Gold rings from the Thetford treasure

Roman Britain, 4th century AD
Thetford, Norfolk

These twenty-two finger-rings form part of a remarkable hoard of late-Roman gold jewellery and silver tableware found near Thetford, Norfolk, in 1979.

The jewellery, most of which is in pristine, unused condition, clearly shows the late-Antique taste for elaboration and bright colour which had been evolving since the third century AD. The stylistic links between individual items suggest that most were the products of a single workshop, quite possibly in Britain.

Some of the rings are of familiar late-Roman types, but others are of exceptionally original and flamboyant design. They are set with garnets, emeralds, amethysts, various forms of semi-precious hardstone and glass; many small settings were evidently loose and were not recovered when the hoard was found. The engraved gems are of earlier date than the goldwork, and had been re-mounted from older pieces of jewellery. The rings with shoulders in the form of dolphins and birds are particularly interesting.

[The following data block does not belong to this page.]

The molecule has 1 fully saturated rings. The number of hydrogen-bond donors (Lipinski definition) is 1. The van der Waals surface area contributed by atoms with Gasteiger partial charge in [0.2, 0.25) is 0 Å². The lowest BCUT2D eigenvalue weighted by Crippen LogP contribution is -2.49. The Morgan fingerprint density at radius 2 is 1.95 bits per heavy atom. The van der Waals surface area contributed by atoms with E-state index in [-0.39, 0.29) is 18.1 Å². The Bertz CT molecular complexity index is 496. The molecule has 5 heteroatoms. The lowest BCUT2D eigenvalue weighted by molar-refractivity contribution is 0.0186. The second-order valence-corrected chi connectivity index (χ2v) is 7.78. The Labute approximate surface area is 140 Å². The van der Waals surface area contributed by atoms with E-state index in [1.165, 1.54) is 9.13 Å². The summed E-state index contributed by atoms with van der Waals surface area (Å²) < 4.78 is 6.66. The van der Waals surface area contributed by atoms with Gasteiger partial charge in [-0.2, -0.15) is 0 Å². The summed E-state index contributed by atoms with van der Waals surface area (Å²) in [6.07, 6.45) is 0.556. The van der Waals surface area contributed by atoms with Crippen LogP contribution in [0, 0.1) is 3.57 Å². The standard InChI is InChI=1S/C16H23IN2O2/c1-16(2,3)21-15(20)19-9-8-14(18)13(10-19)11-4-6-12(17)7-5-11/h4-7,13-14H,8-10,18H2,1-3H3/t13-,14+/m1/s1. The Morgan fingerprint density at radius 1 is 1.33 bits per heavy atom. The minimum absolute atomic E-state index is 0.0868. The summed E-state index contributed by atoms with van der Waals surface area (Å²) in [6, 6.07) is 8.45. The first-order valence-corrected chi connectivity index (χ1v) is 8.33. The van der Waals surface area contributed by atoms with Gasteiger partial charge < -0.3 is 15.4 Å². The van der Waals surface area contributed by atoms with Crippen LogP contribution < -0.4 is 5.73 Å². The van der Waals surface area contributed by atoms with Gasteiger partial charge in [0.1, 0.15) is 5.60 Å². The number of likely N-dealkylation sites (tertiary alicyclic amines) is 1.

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More information


C.M. Johns and T. Potter, The Thetford Treasure: Roman j (London, The British Museum Press, 1983)


Museum number

P&EE 1981 2-1 2-23


Treasure Trove


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